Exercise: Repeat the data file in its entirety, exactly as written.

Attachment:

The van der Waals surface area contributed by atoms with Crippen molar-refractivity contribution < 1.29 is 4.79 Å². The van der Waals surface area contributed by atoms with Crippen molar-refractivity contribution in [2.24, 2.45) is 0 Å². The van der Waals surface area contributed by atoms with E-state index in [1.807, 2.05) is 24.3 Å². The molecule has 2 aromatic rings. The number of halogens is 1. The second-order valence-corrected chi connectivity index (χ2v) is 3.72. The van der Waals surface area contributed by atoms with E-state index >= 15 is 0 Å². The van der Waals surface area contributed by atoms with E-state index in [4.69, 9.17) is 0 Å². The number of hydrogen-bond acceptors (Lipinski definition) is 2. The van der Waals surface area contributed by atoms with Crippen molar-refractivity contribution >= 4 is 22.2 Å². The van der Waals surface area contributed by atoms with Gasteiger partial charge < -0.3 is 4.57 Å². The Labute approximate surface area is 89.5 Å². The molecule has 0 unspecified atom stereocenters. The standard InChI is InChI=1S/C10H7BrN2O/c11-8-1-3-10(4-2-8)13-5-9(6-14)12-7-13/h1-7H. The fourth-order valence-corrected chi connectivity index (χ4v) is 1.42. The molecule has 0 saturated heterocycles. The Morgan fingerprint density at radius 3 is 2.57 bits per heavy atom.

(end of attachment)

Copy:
The van der Waals surface area contributed by atoms with Crippen molar-refractivity contribution < 1.29 is 4.79 Å². The van der Waals surface area contributed by atoms with Crippen molar-refractivity contribution in [2.24, 2.45) is 0 Å². The van der Waals surface area contributed by atoms with E-state index in [1.807, 2.05) is 24.3 Å². The molecule has 2 aromatic rings. The number of halogens is 1. The second-order valence-corrected chi connectivity index (χ2v) is 3.72. The van der Waals surface area contributed by atoms with E-state index >= 15 is 0 Å². The van der Waals surface area contributed by atoms with E-state index in [4.69, 9.17) is 0 Å². The number of hydrogen-bond acceptors (Lipinski definition) is 2. The van der Waals surface area contributed by atoms with Crippen molar-refractivity contribution >= 4 is 22.2 Å². The van der Waals surface area contributed by atoms with Gasteiger partial charge < -0.3 is 4.57 Å². The Labute approximate surface area is 89.5 Å². The molecule has 0 unspecified atom stereocenters. The standard InChI is InChI=1S/C10H7BrN2O/c11-8-1-3-10(4-2-8)13-5-9(6-14)12-7-13/h1-7H. The fourth-order valence-corrected chi connectivity index (χ4v) is 1.42. The molecule has 0 saturated heterocycles. The Morgan fingerprint density at radius 3 is 2.57 bits per heavy atom.